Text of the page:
Lattice Semiconductor won a Best-of-Show award at the Sensors Expo in Anaheim, Calif., this week. The award was given by the show's sponsors, Sensors magazine and Advanstar Communications, for Lattice's programmable analog module (the ispPAC80) that implements a programmable continuous-time fifth-order filter. The device was featured on the cover of Electronic Design earlier this year.
Lattice is among the latest and most ambitious of the IC makers that believe they can capitalize on circuits with analog functionality and in-system programmability. Among the others were Motorola, which marketed an "FPGA for analog" with a programmability technology acquired from Pilkington Microelectronics Ltd. (Northwich, UK); International Microelectronics Products (IMP, San Jose, Calif.) and Zetex plc (Oldham, UK).
Those manufacturers have provided IC packages that include op amps and a variety of passive components that can be "configured" - in the same way that field-programmable gate arrays are - to perform a variety of filtering and signal-conditioning functions on an analog signal. The programmability allows the user to not only set the gain and offsets for the amplifier, but to control the roll-off characteristics for any filter implementation.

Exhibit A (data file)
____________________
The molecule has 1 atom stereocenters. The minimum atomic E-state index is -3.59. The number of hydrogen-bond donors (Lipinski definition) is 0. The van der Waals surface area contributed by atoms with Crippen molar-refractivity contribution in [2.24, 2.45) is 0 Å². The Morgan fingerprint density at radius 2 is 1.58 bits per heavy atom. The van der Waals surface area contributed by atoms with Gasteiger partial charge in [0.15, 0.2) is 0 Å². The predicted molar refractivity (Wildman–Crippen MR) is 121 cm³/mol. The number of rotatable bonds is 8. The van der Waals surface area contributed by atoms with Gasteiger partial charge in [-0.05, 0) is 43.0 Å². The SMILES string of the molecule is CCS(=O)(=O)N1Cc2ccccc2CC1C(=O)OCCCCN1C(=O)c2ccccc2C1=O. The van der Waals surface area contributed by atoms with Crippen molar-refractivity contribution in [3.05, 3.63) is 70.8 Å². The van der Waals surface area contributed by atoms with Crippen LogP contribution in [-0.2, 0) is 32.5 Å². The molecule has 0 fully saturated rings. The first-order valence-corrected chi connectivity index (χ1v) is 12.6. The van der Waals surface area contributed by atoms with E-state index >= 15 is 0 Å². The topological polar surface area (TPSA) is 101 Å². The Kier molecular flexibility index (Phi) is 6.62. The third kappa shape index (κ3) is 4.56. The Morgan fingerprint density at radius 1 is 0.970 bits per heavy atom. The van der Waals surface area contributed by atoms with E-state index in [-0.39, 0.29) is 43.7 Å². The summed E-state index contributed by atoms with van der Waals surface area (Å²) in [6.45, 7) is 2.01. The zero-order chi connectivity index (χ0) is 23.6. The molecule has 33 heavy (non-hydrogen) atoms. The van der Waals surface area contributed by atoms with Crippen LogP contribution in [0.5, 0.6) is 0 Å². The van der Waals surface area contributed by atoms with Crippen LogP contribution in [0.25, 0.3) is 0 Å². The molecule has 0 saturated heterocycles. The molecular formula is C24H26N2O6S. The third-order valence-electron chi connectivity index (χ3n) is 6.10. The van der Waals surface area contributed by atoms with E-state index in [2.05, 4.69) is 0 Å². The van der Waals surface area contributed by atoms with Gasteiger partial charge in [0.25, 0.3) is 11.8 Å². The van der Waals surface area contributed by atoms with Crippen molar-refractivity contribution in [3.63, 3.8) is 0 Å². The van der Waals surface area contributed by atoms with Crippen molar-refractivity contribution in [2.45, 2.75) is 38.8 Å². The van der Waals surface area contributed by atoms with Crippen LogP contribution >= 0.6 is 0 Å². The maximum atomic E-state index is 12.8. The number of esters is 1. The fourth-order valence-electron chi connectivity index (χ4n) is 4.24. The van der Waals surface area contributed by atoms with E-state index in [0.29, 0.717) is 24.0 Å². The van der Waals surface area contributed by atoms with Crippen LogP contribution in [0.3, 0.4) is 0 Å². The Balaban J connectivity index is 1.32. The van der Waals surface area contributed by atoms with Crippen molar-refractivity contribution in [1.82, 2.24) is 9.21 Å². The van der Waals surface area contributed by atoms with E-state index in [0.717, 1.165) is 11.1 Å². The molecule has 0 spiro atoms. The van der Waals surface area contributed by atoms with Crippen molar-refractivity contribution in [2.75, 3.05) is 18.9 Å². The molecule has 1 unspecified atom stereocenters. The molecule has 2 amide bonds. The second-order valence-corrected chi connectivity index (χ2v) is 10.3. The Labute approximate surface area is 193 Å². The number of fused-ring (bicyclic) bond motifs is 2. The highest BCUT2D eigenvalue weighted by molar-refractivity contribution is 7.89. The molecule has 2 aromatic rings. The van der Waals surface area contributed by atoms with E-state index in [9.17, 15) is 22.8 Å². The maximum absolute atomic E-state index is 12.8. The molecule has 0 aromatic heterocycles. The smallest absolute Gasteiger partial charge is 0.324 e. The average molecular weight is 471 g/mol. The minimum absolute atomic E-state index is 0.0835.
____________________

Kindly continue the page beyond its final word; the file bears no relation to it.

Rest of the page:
Those guys have left a lot of blood on the floor.
With all the interest these days in analog signal conditioning, the market for these parts is actually a lot smaller than their designers imagined, and up to now programmable analog ICs have been pretty much market failures. Motorola and IMP are out of the business. Anadyne Microelectronics Ltd. (Crewe, UK) announced plans in March to revive the field-programmable analog device technology that Motorola took from Pilkington. (Motorola, in fact, has a minority stake in Anadyne.) But so far remaining players like Zetex have reported limited success.
I have my own opinions why, and have written pretty harshly about it in the pages of EE Times. Here I can afford to be a little more conciliatory than I can in the 425-word space allowed by that EE Times - but not much.